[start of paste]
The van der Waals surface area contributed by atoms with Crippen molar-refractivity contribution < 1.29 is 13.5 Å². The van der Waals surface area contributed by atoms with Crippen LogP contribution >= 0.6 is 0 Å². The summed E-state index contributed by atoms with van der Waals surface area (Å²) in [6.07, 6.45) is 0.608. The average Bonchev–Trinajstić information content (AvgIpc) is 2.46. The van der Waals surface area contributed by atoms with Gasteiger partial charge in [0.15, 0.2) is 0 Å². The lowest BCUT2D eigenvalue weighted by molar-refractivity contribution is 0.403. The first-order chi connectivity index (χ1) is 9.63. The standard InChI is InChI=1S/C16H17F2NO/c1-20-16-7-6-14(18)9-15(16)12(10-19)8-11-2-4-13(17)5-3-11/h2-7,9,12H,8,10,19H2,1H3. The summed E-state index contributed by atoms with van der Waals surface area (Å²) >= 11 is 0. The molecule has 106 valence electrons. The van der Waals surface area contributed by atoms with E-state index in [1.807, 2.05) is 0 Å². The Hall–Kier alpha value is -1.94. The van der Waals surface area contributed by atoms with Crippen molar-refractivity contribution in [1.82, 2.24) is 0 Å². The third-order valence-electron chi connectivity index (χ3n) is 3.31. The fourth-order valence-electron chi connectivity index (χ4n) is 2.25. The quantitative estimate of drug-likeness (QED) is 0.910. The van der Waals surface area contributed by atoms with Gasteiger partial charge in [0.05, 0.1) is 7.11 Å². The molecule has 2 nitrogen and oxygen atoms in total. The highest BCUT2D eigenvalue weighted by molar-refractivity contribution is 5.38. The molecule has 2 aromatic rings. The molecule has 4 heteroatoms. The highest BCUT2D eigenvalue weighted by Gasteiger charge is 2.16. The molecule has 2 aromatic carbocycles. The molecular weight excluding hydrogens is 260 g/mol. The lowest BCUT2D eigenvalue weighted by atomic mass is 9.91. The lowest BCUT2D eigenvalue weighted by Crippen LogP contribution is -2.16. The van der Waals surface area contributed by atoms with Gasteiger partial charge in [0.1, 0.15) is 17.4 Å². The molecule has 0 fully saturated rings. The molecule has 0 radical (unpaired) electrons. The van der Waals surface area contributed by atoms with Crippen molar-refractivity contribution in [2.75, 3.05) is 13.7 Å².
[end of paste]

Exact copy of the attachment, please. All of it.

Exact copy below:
The van der Waals surface area contributed by atoms with Crippen molar-refractivity contribution < 1.29 is 13.5 Å². The van der Waals surface area contributed by atoms with Crippen LogP contribution >= 0.6 is 0 Å². The summed E-state index contributed by atoms with van der Waals surface area (Å²) in [6.07, 6.45) is 0.608. The average Bonchev–Trinajstić information content (AvgIpc) is 2.46. The van der Waals surface area contributed by atoms with Gasteiger partial charge in [0.15, 0.2) is 0 Å². The lowest BCUT2D eigenvalue weighted by molar-refractivity contribution is 0.403. The first-order chi connectivity index (χ1) is 9.63. The standard InChI is InChI=1S/C16H17F2NO/c1-20-16-7-6-14(18)9-15(16)12(10-19)8-11-2-4-13(17)5-3-11/h2-7,9,12H,8,10,19H2,1H3. The summed E-state index contributed by atoms with van der Waals surface area (Å²) >= 11 is 0. The molecule has 106 valence electrons. The van der Waals surface area contributed by atoms with E-state index in [1.807, 2.05) is 0 Å². The Hall–Kier alpha value is -1.94. The van der Waals surface area contributed by atoms with Crippen molar-refractivity contribution in [1.82, 2.24) is 0 Å². The third-order valence-electron chi connectivity index (χ3n) is 3.31. The fourth-order valence-electron chi connectivity index (χ4n) is 2.25. The quantitative estimate of drug-likeness (QED) is 0.910. The van der Waals surface area contributed by atoms with Gasteiger partial charge in [0.05, 0.1) is 7.11 Å². The molecule has 2 nitrogen and oxygen atoms in total. The highest BCUT2D eigenvalue weighted by molar-refractivity contribution is 5.38. The molecule has 2 aromatic rings. The molecule has 4 heteroatoms. The highest BCUT2D eigenvalue weighted by Gasteiger charge is 2.16. The molecule has 2 aromatic carbocycles. The molecular weight excluding hydrogens is 260 g/mol. The lowest BCUT2D eigenvalue weighted by atomic mass is 9.91. The lowest BCUT2D eigenvalue weighted by Crippen LogP contribution is -2.16. The van der Waals surface area contributed by atoms with Gasteiger partial charge in [0.1, 0.15) is 17.4 Å². The molecule has 0 fully saturated rings. The molecule has 0 radical (unpaired) electrons. The van der Waals surface area contributed by atoms with Crippen molar-refractivity contribution in [2.75, 3.05) is 13.7 Å².